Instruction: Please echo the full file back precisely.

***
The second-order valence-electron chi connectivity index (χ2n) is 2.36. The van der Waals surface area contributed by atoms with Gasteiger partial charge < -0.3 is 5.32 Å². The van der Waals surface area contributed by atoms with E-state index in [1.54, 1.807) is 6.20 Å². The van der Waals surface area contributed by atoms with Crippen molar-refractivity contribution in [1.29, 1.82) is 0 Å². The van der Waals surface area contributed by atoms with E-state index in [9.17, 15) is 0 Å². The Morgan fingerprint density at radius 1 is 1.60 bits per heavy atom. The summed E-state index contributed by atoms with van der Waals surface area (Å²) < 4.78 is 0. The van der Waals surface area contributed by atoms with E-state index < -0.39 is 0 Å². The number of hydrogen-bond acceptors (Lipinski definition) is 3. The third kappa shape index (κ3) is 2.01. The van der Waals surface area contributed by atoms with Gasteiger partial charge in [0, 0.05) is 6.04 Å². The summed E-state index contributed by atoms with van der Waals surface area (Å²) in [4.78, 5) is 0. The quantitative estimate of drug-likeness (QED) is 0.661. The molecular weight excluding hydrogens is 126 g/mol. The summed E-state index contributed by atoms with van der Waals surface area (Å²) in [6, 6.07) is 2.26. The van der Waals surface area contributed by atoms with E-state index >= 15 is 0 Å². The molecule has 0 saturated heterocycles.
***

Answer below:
The second-order valence-electron chi connectivity index (χ2n) is 2.36. The van der Waals surface area contributed by atoms with Gasteiger partial charge < -0.3 is 5.32 Å². The van der Waals surface area contributed by atoms with E-state index in [1.54, 1.807) is 6.20 Å². The van der Waals surface area contributed by atoms with Crippen molar-refractivity contribution in [1.29, 1.82) is 0 Å². The van der Waals surface area contributed by atoms with E-state index in [9.17, 15) is 0 Å². The Morgan fingerprint density at radius 1 is 1.60 bits per heavy atom. The summed E-state index contributed by atoms with van der Waals surface area (Å²) < 4.78 is 0. The van der Waals surface area contributed by atoms with E-state index < -0.39 is 0 Å². The number of hydrogen-bond acceptors (Lipinski definition) is 3. The third kappa shape index (κ3) is 2.01. The van der Waals surface area contributed by atoms with Gasteiger partial charge in [0, 0.05) is 6.04 Å². The summed E-state index contributed by atoms with van der Waals surface area (Å²) in [4.78, 5) is 0. The quantitative estimate of drug-likeness (QED) is 0.661. The molecular weight excluding hydrogens is 126 g/mol. The summed E-state index contributed by atoms with van der Waals surface area (Å²) in [6, 6.07) is 2.26. The van der Waals surface area contributed by atoms with E-state index >= 15 is 0 Å². The molecule has 0 saturated heterocycles.